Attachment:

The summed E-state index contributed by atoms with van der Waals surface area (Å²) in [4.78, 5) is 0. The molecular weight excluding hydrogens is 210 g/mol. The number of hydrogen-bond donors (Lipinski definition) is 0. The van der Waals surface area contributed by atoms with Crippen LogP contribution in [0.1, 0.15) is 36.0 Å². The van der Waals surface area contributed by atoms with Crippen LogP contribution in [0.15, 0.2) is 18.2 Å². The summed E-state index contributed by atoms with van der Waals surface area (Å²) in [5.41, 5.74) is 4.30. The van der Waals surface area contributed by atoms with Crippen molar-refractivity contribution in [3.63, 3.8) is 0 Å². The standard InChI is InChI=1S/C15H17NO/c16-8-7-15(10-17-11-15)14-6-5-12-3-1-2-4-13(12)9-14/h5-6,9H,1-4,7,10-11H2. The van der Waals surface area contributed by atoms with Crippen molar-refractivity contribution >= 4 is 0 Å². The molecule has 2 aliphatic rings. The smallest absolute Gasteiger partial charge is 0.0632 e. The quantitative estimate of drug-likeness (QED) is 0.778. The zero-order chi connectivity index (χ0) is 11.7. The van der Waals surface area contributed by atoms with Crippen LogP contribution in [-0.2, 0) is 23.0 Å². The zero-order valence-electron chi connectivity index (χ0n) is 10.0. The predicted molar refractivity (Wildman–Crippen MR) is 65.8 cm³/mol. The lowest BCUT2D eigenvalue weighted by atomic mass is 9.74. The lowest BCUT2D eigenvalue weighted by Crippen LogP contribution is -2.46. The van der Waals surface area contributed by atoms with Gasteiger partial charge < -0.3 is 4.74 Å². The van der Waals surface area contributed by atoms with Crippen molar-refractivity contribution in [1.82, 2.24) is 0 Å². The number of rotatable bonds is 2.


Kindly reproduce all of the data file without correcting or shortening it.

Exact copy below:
The summed E-state index contributed by atoms with van der Waals surface area (Å²) in [4.78, 5) is 0. The molecular weight excluding hydrogens is 210 g/mol. The number of hydrogen-bond donors (Lipinski definition) is 0. The van der Waals surface area contributed by atoms with Crippen LogP contribution in [0.1, 0.15) is 36.0 Å². The van der Waals surface area contributed by atoms with Crippen LogP contribution in [0.15, 0.2) is 18.2 Å². The summed E-state index contributed by atoms with van der Waals surface area (Å²) in [5.41, 5.74) is 4.30. The van der Waals surface area contributed by atoms with Crippen molar-refractivity contribution in [3.63, 3.8) is 0 Å². The standard InChI is InChI=1S/C15H17NO/c16-8-7-15(10-17-11-15)14-6-5-12-3-1-2-4-13(12)9-14/h5-6,9H,1-4,7,10-11H2. The van der Waals surface area contributed by atoms with Crippen molar-refractivity contribution >= 4 is 0 Å². The molecule has 2 aliphatic rings. The smallest absolute Gasteiger partial charge is 0.0632 e. The quantitative estimate of drug-likeness (QED) is 0.778. The zero-order chi connectivity index (χ0) is 11.7. The van der Waals surface area contributed by atoms with Crippen LogP contribution in [-0.2, 0) is 23.0 Å². The zero-order valence-electron chi connectivity index (χ0n) is 10.0. The predicted molar refractivity (Wildman–Crippen MR) is 65.8 cm³/mol. The lowest BCUT2D eigenvalue weighted by atomic mass is 9.74. The lowest BCUT2D eigenvalue weighted by Crippen LogP contribution is -2.46. The van der Waals surface area contributed by atoms with Gasteiger partial charge < -0.3 is 4.74 Å². The van der Waals surface area contributed by atoms with Crippen molar-refractivity contribution in [1.82, 2.24) is 0 Å². The number of rotatable bonds is 2.